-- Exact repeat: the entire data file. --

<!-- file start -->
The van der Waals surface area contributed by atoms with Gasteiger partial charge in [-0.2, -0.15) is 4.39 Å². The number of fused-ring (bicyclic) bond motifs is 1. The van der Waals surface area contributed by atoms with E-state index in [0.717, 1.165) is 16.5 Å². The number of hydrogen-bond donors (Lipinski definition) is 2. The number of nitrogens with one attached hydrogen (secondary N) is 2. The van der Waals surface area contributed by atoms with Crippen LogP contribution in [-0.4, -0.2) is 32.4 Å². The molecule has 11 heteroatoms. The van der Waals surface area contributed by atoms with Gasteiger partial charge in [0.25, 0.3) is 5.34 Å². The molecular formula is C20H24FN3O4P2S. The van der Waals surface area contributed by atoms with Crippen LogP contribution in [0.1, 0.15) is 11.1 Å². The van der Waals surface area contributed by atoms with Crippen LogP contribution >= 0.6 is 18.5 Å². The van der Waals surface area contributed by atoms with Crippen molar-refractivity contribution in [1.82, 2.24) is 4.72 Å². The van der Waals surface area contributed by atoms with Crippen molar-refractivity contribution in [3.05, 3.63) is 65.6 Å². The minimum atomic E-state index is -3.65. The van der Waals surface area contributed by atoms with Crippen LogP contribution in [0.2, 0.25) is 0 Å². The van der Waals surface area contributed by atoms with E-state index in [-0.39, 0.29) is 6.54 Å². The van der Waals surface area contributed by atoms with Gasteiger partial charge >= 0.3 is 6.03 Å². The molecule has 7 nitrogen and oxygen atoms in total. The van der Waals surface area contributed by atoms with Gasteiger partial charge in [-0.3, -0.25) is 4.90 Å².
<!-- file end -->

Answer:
The van der Waals surface area contributed by atoms with Gasteiger partial charge in [-0.2, -0.15) is 4.39 Å². The number of fused-ring (bicyclic) bond motifs is 1. The van der Waals surface area contributed by atoms with E-state index in [0.717, 1.165) is 16.5 Å². The number of hydrogen-bond donors (Lipinski definition) is 2. The number of nitrogens with one attached hydrogen (secondary N) is 2. The van der Waals surface area contributed by atoms with Crippen LogP contribution in [-0.4, -0.2) is 32.4 Å². The molecule has 11 heteroatoms. The van der Waals surface area contributed by atoms with Gasteiger partial charge in [0.25, 0.3) is 5.34 Å². The molecular formula is C20H24FN3O4P2S. The van der Waals surface area contributed by atoms with Crippen LogP contribution in [0.1, 0.15) is 11.1 Å². The van der Waals surface area contributed by atoms with Crippen LogP contribution >= 0.6 is 18.5 Å². The van der Waals surface area contributed by atoms with Crippen molar-refractivity contribution in [1.82, 2.24) is 4.72 Å². The van der Waals surface area contributed by atoms with Crippen molar-refractivity contribution in [3.05, 3.63) is 65.6 Å². The minimum atomic E-state index is -3.65. The van der Waals surface area contributed by atoms with Crippen LogP contribution in [0.2, 0.25) is 0 Å². The van der Waals surface area contributed by atoms with E-state index in [-0.39, 0.29) is 6.54 Å². The van der Waals surface area contributed by atoms with Gasteiger partial charge >= 0.3 is 6.03 Å². The molecule has 7 nitrogen and oxygen atoms in total. The van der Waals surface area contributed by atoms with Gasteiger partial charge in [-0.3, -0.25) is 4.90 Å².